Find a process that cuts across many departments and use the experience to demonstrate how Lean makes things better for everyone.
Rocklin, CA (PRWEB) October 16, 2014
Thirty leaders from regional businesses and California State Departments learned how their organizations can apply a Lean Philosophy to increase efficiency at the “California Continuous Improvement Forum” on October 7 in Sacramento, sponsored by the Institute for Quality Public Services, Continuous Improvement Network, California Government Operations Agency and the Sierra College Center for Applied Competitive Technologies (CACT).
Megan Rainey, Executive Director, Institute for Quality Public Services, organized the Forum and was pleased that the cooperative tone of the day matched the cooperative nature of Continuous Improvement. “Problem solving via teamwork is paramount,” said Rainey. “Due to unique format, every participant got a chance to engage with the experts in small group discussions. The resulting depth and breadth of knowledge was both inspirational and practical.”
Rainey reported that the wide range of participants enhanced the experience. “There were representatives from CA Dept. of General Services, CA Air Resources Board, CalPERS, Dept. of Conservation, Board of Equalization, Dept. of Transportation, Government Operations Agency and Governor's Office for Business and Economic Development,” said Rainey. “We also had people from Sierra College and Los Rios Community College District, as well as private companies: Rex Moore Electrical Contractors, Cooper Oates Air Conditioning, FAFCO, United Corporate Furnishings, Lundberg Family Farms and Valine Manufacturing Services.”
Speaker Jeff Fuchs, Director, Maryland World Class Consortia, explained that Lean involves all employees in developing a culture that reduces waste and adds value for customers. “Lean can be described as ‘everybody, everyday, systematically solving problems,’” said Fuchs. To get started, Fuchs recommended conducting a pilot project. “Find a process that cuts across many departments and use the experience to demonstrate how Lean makes things better for everyone.”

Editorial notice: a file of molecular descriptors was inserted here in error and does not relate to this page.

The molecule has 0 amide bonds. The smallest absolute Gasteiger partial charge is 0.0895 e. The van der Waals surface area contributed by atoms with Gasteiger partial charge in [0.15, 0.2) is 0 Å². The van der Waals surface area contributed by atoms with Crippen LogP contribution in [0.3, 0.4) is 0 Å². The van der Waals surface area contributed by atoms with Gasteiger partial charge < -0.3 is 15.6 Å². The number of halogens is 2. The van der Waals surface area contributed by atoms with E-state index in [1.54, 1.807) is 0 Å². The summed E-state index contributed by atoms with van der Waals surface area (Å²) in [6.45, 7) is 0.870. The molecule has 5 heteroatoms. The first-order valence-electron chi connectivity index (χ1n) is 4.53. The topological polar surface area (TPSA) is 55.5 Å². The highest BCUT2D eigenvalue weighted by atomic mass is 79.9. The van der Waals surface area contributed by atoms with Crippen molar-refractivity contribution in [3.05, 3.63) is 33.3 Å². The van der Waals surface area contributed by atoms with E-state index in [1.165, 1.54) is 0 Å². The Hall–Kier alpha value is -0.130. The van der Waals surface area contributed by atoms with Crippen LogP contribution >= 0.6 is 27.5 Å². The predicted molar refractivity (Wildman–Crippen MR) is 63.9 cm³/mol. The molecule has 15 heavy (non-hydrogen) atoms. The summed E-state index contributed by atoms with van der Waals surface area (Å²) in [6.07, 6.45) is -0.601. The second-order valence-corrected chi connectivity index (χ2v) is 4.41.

Speakers showed how Lean has been applied to business and public agencies alike explained David Moore, President, Rex Moore Electrical Contractors. “Too often Lean is associated only with manufacturing and individuals think they can not apply continuous improvement to their work since they are not manufacturers,” said Moore. “The Forum reinforced that Lean concepts can be used anywhere there are processes being performed, services provided or products being created. The round table discussions with experts were great and will help people get started or accelerate their lean journeys.”
Participants were inspired by speaker Teresa Hay McMahon, Founder,Iowa Lean Consortium who has 25 years of government experience and saw incredible gains when agencies in Iowa embraced Lean. “The private sector came to the environmental agency and described the economic impact of an air quality permit process,” said McMahon. “Business shared their success with Lean and offered to help us improve the process. The process was cut significantly and companies continued to work in partnership with the Iowa State agencies in spreading the methods and results of creating a Lean culture.”
The California Government Operations Agency was one of the event sponsors because the State is looking for ways to modernize the processes of government, explained Stuart Drown, Deputy Secretary, Innovation & Accountability. “We were very interested to learn how agencies in Iowa successfully improved operations,” said Drown. “During the forum, the small group discussions with businesses and other organizations on the lean journey were very valuable in suggesting how to start small and bring everybody on board.”
Carol Pepper-Kittredge, Director, Sierra College CACT, who with the Continuous Improvement Network provides Lean training and coaching, saw the beginnings of new partnerships at the event. “The California CI Forum engaged high level decision makers within the State with presidents of businesses,” said Pepper-Kittredge. “Whether they represented manufacturers or agencies, leaders realized that they could help each other as many of the issues are the same and the process of moving an organization’s culture to embrace continuous improvement is similar.”
About Sierra College CACT
Sierra College Center for Applied Competitive Technologies (CACT) is focused on Advanced Manufacturing and is funded through the Workforce and Economic Development program of the California Community College Chancellor’s Office. Since 1992, the Sierra College CACT has provided customized employee training for organizations, manufacturers and technology businesses throughout Northern California. Additional information is available from Carol Pepper-Kittredge, CACT Director, Sierra College at 916-660-7801 or training(at)sierracollege.edu.